Brest is a city in Belarus at the border with Poland opposite the Polish city of Terespol, where the Bug and Mukhavets rivers meet. It is the capital city of the Brest voblast.
The city of Brest is a historic site of many cultures. It was the location of important historical events such as the Union of Brest and Treaty of Brest-Litovsk. The Brest Fortress was recognized by the Soviet Union as the Hero Fortress in honor of the defense of Brest Fortress in June 1941.
During medieval times, the city was part of the Kingdom of Poland from 1020 until 1319 when it was taken by the Grand Duchy of Lithuania. It became part of the Polish–Lithuanian Commonwealth in 1569. As a result of the Partitions of Poland, it was incorporated into the Russian Empire in 1795. After World War I, the city returned to Second Polish Republic. During the Invasion of Poland by Nazi Germany and the Soviet Union in 1939 the city was first captured by the Wehrmacht and soon passed on to the USSR in accordance with German–Soviet Frontier Treaty. In 1941 it was taken again by the Nazis during Operation Barbarossa. After the war, once the new boundaries between the USSR and Poland were ratified, the city became part of the Soviet BSSR until the breakup of the country in 1991. It is part of sovereign Belarus of today.
Brest has a transitional climate between the oceanic and humid continental regimes, but slightly leans towards the marine variety due to the irregular winter temperatures that mostly hover around the freezing point. Summers are warm and influenced by its inland position compared to areas nearer the Baltic sea.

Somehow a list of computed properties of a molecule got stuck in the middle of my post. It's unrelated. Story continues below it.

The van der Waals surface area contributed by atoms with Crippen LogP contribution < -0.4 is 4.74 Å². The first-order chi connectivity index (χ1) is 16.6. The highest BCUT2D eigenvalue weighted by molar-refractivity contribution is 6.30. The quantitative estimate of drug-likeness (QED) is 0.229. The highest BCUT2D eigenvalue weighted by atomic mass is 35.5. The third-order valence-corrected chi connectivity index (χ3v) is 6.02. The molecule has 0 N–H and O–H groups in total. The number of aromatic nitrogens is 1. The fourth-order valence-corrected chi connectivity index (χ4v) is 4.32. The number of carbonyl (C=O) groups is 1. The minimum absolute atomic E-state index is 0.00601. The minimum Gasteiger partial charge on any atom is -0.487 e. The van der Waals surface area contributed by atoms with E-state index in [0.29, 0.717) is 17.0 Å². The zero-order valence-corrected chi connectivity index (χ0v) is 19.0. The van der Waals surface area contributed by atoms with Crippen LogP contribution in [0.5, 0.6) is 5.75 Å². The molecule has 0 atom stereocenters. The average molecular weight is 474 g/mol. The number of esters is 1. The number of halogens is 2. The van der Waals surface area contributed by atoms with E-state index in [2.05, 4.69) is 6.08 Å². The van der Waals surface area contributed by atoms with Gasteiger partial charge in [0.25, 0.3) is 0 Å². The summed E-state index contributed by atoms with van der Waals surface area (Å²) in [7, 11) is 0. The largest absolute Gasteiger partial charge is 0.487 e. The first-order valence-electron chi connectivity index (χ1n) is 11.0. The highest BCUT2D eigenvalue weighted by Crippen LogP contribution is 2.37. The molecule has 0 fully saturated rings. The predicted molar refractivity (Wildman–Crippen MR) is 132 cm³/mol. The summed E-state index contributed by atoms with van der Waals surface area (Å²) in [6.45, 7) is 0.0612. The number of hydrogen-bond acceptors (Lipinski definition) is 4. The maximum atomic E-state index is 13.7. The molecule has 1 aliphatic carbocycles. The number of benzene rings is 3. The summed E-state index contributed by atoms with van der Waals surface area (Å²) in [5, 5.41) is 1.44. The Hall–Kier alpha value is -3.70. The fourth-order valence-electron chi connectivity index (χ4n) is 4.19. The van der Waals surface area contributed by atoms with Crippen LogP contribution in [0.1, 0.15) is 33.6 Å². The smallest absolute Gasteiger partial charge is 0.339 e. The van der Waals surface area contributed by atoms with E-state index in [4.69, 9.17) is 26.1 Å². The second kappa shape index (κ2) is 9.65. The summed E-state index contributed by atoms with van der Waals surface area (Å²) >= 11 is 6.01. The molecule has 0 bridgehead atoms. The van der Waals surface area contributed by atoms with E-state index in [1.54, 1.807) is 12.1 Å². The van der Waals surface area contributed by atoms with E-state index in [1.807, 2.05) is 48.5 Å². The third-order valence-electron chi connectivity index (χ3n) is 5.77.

A majestic Soviet-era war memorial was constructed on the site of the 1941 battle, to commemorate the known and unknown defenders of the Brest Fortress. This war memorial is the largest tourist attraction of the city. The Berestye Archeological Museum of the old city is located on the southern island of the Hero-Fortress. It has objects and huts dating from the 11th – 13th century, that were unearthed during excavations in the 1970s. Brest is proud of its shopping mall, Sovietskaya Street. It was dramatically reconstructed in 2007–2009 to revive the initial view of the old town. In July 2009 the Millennium Monument of Brest was unveiled.
The Museum of Rescued Art Treasures has a nice collection of paintings and icons. Brest also has the first Belarusian outdoor railway museum. Earlier in Brest there was a synagogue, which was regarded as the first one in Grand Duchy of Lithuania. It is also the seat of an Armenian and of a Greek Catholic bishop; the former has jurisdiction over the Armenians throughout the whole country.
Brest City Park is over 100 years old, and underwent renovations from 2004 to 2006 as part of a ceremony marking the park's centennial.
Belavezhskaya Pushcha National Park, 70 km (43 mi) north of Brest, is a biosphere reserve of world distinction and can be reached by car or bus. This medieval forest is home to rare European bison (wisent). There is a museum and a zoo, available for tourists in the forest, animals can be seen in enclosures all the year round. 2 hotels and some restaurants and bars are there. Excursions can also be taken by horse and cart into the interior of the forest. As a new tourist attraction, the forest features the residence of Grandfather Frost, known as Ded Moroz, the Eastern Slavic Santa Claus, that works all the year round.
Brest also hosts the first Belarusian outdoor railway museum. Brest City Park is old, but looks new after the recent reconstruction.
Kamyanets, Belarus, that lies on the way to the National park from Brest, features a landmark, the 13th-century tower of Kamyanets. The village of Kosava, where Tadeusz Kościuszko was born, is also in the Brest region and features a 19th-century palace and a Roman Catholic church.